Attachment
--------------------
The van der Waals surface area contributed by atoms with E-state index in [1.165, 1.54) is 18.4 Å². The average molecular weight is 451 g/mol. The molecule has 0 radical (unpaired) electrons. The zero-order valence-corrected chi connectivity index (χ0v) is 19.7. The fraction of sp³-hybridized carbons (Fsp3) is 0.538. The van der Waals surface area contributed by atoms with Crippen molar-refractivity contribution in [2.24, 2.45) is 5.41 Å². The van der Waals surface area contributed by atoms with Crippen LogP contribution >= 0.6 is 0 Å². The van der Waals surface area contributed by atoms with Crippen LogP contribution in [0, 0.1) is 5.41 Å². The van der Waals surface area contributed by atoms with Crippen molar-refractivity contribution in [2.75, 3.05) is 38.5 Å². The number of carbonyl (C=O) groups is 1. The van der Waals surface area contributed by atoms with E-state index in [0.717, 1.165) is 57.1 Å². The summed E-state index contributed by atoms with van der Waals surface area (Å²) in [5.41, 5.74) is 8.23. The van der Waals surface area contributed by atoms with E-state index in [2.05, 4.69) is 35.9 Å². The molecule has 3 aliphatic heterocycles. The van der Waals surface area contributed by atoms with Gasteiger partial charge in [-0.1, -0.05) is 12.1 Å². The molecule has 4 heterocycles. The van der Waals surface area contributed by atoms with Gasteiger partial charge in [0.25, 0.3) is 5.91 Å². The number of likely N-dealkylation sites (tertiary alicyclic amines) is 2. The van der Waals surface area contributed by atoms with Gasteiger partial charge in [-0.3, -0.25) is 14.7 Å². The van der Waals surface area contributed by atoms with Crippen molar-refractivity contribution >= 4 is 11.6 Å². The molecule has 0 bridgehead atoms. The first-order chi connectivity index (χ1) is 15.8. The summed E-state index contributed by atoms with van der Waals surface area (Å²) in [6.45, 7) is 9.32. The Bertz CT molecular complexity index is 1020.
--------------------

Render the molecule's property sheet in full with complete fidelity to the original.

The van der Waals surface area contributed by atoms with E-state index in [1.165, 1.54) is 18.4 Å². The average molecular weight is 451 g/mol. The molecule has 0 radical (unpaired) electrons. The zero-order valence-corrected chi connectivity index (χ0v) is 19.7. The fraction of sp³-hybridized carbons (Fsp3) is 0.538. The van der Waals surface area contributed by atoms with Crippen molar-refractivity contribution in [2.24, 2.45) is 5.41 Å². The van der Waals surface area contributed by atoms with Crippen LogP contribution >= 0.6 is 0 Å². The van der Waals surface area contributed by atoms with Crippen LogP contribution in [0, 0.1) is 5.41 Å². The van der Waals surface area contributed by atoms with Crippen molar-refractivity contribution in [2.75, 3.05) is 38.5 Å². The number of carbonyl (C=O) groups is 1. The van der Waals surface area contributed by atoms with E-state index in [0.717, 1.165) is 57.1 Å². The summed E-state index contributed by atoms with van der Waals surface area (Å²) in [5.41, 5.74) is 8.23. The van der Waals surface area contributed by atoms with E-state index in [2.05, 4.69) is 35.9 Å². The molecule has 3 aliphatic heterocycles. The van der Waals surface area contributed by atoms with Gasteiger partial charge in [-0.1, -0.05) is 12.1 Å². The molecule has 4 heterocycles. The van der Waals surface area contributed by atoms with Gasteiger partial charge in [0.25, 0.3) is 5.91 Å². The number of likely N-dealkylation sites (tertiary alicyclic amines) is 2. The van der Waals surface area contributed by atoms with Gasteiger partial charge in [-0.3, -0.25) is 14.7 Å². The van der Waals surface area contributed by atoms with Crippen molar-refractivity contribution >= 4 is 11.6 Å². The molecule has 0 bridgehead atoms. The first-order chi connectivity index (χ1) is 15.8. The summed E-state index contributed by atoms with van der Waals surface area (Å²) in [6.45, 7) is 9.32. The Bertz CT molecular complexity index is 1020.